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The Stories We Tell: The Politics of History in China and the United States
March 7 @ 4:30 pm – 6:00 pm
Jill Lepore, David Woods Kemper ’41 Professor of American History and Affiliate Professor of Law, Harvard University; Staff Writer, The New Yorker
Wen YU, Visiting Assistant Professor of History, Boston College
Moderator: Michael Puett, Walter C. Klein Professor of Chinese History and Anthropology, Harvard University
If every nation needs a shared history, what is our story, and who gets to tell it? These questions haunt both the United States and China.
The revival of nationalist interpretations of American history has rekindled debates about the role of history in shaping the meaning of American identity and the country’s shared values. Since the creation of a shared history that begins with the nation’s founding ideals has been central to the construction of American identity, debates about shared values in the United States are often inseparable from debates about the meaning of the past. Similarly, in China throughout the 20th century and into the present, the interpretation of Chinese national history has been the battlefield for defining the country’s identity and shared values.
Jill Lepore, Professor of American History and author of “These Truths: A History of the United States,” and Wen YU, Visiting Assistant Professor of History at Boston College, will examine the similarities between the ongoing debates in both countries. In a conversation moderated by Michael Puett, Professor of Chinese History and Anthropology, they will also explore the tensions between history as a nation-building story and as a mode of inquiry that allows for self-examination and the integration of the historical experiences of other societies.
The Fairbank Center Big Questions Initiative, conceived by PhD candidate Benjamin Gallant, aims to challenge conventional views of fixed cultural differences through a series of public conversations that examine how China, America, and other societies have debated and addressed a similar set of central questions. By inviting prominent scholars from outside of Chinese studies to engage in dialogue with scholars studying China, we hope to encourage the audience to think in more complex ways about China and the United States, and in the process, to gain a deeper understanding of how we are all connected.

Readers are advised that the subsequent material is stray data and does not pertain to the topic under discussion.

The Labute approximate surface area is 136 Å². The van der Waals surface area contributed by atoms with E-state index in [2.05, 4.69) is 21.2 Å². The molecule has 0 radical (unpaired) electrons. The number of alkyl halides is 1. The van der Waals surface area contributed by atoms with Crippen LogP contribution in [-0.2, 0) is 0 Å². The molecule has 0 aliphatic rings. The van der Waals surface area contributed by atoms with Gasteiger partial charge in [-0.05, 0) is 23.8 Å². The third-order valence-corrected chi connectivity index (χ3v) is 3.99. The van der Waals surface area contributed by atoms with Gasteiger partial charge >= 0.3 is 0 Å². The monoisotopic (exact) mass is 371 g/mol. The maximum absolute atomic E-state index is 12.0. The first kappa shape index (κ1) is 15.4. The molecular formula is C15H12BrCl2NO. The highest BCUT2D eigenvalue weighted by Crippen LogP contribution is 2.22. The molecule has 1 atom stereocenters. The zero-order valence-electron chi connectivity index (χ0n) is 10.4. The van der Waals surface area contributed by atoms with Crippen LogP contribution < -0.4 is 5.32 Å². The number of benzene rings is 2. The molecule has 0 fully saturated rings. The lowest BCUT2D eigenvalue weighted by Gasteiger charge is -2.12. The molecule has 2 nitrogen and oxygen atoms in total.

Jill Lepore is the David Woods Kemper ’41 Professor of American History and Affiliate Professor of Law at Harvard University. She is also a staff writer at The New Yorker. Her many books include, “These Truths: A History of the United States” (2018), an international bestseller, named one of Time magazine’s top ten non-fiction books of the decade. Her new book, “The Deadline,” will be published in 2023. She is currently working on a long-term research project called Amend, an NEH-funded data collection of attempts to amend the U.S. Constitution.
Wen YU is a Visiting Assistant Professor of History at Boston College. She received her Ph.D. from Harvard University in 2018 and served as a Postdoctoral Fellow at the Lieberthal-Rogel Center for Chinese Studies at the University of Michigan from 2019 to 2021. Her research focuses on China’s history of social and political thought, ideological movements, and intellectual culture from the seventeenth century to the present. She is working on a book project based on her award-winning dissertation, entitled “The Search for a Chinese Way in the Modern World: From the Rise of Evidential Learning to the Birth of Chinese Identity.” It explains how defining Chinese cultural identity has become central to the intellectual debates about the political system and moral values in modern China.
Michael Puett is the Walter C. Klein Professor of Chinese History and Anthropology at Harvard University. His interests are focused on the inter-relations between history, anthropology, religion, and philosophy, with the hope of bringing the study of China into larger historical and comparative frameworks. He is the author of “The Ambivalence of Creation: Debates Concerning Innovation and Artifice in Early China” and “To Become a God: Cosmology, Sacrifice, and Self-Divinization in Early China.” His course, “Classical Chinese Ethical and Political Theory,” is one of the most popular courses at the university.
Benjamin Gallant is a Ph.D. candidate in the Department of East Asian Languages at Harvard University whose research focuses on the intellectual and legal history of early China. His dissertation project examines how people used and debated the past in ancient China as the emergence of legalist statecraft and an imperial bureaucracy introduced enormous tensions between the state, the family, and the individual. His research has been supported by the Fulbright Program, the Gerda Henkel Foundation, and the Fairbank Center for Chinese Studies.
Also available on Zoom. Register at: https://harvard.zoom.us/webinar/register/WN_d-hUobBFTZOvmU8n5amfzA